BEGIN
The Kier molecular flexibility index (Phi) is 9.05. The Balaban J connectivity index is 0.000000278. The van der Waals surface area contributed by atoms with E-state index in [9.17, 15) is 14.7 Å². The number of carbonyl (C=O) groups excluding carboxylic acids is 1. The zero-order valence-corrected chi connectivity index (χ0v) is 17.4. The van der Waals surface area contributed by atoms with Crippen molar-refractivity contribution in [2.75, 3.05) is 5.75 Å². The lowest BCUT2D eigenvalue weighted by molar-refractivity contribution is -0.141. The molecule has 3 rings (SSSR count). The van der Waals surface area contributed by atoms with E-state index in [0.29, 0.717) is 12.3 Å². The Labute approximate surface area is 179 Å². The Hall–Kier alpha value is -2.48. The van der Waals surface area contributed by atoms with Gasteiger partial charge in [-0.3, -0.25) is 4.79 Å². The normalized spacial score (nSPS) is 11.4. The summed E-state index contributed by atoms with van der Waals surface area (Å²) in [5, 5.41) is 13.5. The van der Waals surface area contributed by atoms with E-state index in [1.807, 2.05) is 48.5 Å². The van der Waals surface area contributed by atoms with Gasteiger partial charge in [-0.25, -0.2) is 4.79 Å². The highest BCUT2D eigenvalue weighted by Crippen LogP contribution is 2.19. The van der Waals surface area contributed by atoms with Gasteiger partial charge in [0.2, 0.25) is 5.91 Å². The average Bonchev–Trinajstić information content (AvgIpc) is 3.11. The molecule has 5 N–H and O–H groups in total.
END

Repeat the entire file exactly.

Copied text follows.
The Kier molecular flexibility index (Phi) is 9.05. The Balaban J connectivity index is 0.000000278. The van der Waals surface area contributed by atoms with E-state index in [9.17, 15) is 14.7 Å². The number of carbonyl (C=O) groups excluding carboxylic acids is 1. The zero-order valence-corrected chi connectivity index (χ0v) is 17.4. The van der Waals surface area contributed by atoms with Crippen molar-refractivity contribution in [2.75, 3.05) is 5.75 Å². The lowest BCUT2D eigenvalue weighted by molar-refractivity contribution is -0.141. The molecule has 3 rings (SSSR count). The van der Waals surface area contributed by atoms with E-state index in [0.29, 0.717) is 12.3 Å². The Labute approximate surface area is 179 Å². The Hall–Kier alpha value is -2.48. The van der Waals surface area contributed by atoms with Gasteiger partial charge in [-0.3, -0.25) is 4.79 Å². The normalized spacial score (nSPS) is 11.4. The summed E-state index contributed by atoms with van der Waals surface area (Å²) in [5, 5.41) is 13.5. The van der Waals surface area contributed by atoms with E-state index in [1.807, 2.05) is 48.5 Å². The van der Waals surface area contributed by atoms with Gasteiger partial charge in [-0.25, -0.2) is 4.79 Å². The highest BCUT2D eigenvalue weighted by Crippen LogP contribution is 2.19. The van der Waals surface area contributed by atoms with Gasteiger partial charge in [0.2, 0.25) is 5.91 Å². The average Bonchev–Trinajstić information content (AvgIpc) is 3.11. The molecule has 5 N–H and O–H groups in total.